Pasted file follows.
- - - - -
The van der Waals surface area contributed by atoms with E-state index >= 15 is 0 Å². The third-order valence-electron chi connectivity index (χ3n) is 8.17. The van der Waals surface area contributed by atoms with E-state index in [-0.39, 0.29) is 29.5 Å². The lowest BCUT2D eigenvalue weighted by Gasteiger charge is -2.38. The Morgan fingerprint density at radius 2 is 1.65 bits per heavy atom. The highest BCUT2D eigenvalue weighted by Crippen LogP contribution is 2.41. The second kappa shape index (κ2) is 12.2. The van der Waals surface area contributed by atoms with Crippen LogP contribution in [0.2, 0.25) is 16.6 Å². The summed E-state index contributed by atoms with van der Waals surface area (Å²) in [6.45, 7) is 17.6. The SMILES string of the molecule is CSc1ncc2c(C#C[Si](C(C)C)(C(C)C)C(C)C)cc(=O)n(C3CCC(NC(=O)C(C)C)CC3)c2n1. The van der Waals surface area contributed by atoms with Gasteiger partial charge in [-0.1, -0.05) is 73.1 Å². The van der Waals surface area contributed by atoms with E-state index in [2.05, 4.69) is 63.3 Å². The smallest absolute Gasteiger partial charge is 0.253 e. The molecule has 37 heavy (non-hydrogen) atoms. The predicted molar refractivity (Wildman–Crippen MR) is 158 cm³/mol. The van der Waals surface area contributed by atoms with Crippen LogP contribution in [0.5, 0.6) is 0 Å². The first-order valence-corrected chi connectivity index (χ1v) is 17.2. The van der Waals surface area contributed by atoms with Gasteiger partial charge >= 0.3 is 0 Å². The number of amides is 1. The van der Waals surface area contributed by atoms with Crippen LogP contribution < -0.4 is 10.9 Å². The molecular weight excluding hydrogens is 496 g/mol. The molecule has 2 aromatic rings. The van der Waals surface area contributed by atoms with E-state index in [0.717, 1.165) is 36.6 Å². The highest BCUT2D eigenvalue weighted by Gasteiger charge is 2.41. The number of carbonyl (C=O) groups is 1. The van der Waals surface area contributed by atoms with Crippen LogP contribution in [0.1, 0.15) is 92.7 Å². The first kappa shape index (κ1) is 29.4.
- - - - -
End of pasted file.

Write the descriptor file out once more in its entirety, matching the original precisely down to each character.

The van der Waals surface area contributed by atoms with E-state index >= 15 is 0 Å². The third-order valence-electron chi connectivity index (χ3n) is 8.17. The van der Waals surface area contributed by atoms with E-state index in [-0.39, 0.29) is 29.5 Å². The lowest BCUT2D eigenvalue weighted by Gasteiger charge is -2.38. The Morgan fingerprint density at radius 2 is 1.65 bits per heavy atom. The highest BCUT2D eigenvalue weighted by Crippen LogP contribution is 2.41. The second kappa shape index (κ2) is 12.2. The van der Waals surface area contributed by atoms with Crippen LogP contribution in [0.2, 0.25) is 16.6 Å². The summed E-state index contributed by atoms with van der Waals surface area (Å²) in [6.45, 7) is 17.6. The SMILES string of the molecule is CSc1ncc2c(C#C[Si](C(C)C)(C(C)C)C(C)C)cc(=O)n(C3CCC(NC(=O)C(C)C)CC3)c2n1. The van der Waals surface area contributed by atoms with Gasteiger partial charge in [-0.1, -0.05) is 73.1 Å². The van der Waals surface area contributed by atoms with E-state index in [2.05, 4.69) is 63.3 Å². The smallest absolute Gasteiger partial charge is 0.253 e. The molecule has 37 heavy (non-hydrogen) atoms. The predicted molar refractivity (Wildman–Crippen MR) is 158 cm³/mol. The van der Waals surface area contributed by atoms with Crippen LogP contribution in [0.5, 0.6) is 0 Å². The first-order valence-corrected chi connectivity index (χ1v) is 17.2. The van der Waals surface area contributed by atoms with Gasteiger partial charge >= 0.3 is 0 Å². The number of amides is 1. The van der Waals surface area contributed by atoms with Crippen LogP contribution < -0.4 is 10.9 Å². The molecular weight excluding hydrogens is 496 g/mol. The molecule has 2 aromatic rings. The van der Waals surface area contributed by atoms with E-state index in [0.717, 1.165) is 36.6 Å². The highest BCUT2D eigenvalue weighted by Gasteiger charge is 2.41. The number of carbonyl (C=O) groups is 1. The van der Waals surface area contributed by atoms with Crippen LogP contribution in [0.1, 0.15) is 92.7 Å². The first kappa shape index (κ1) is 29.4.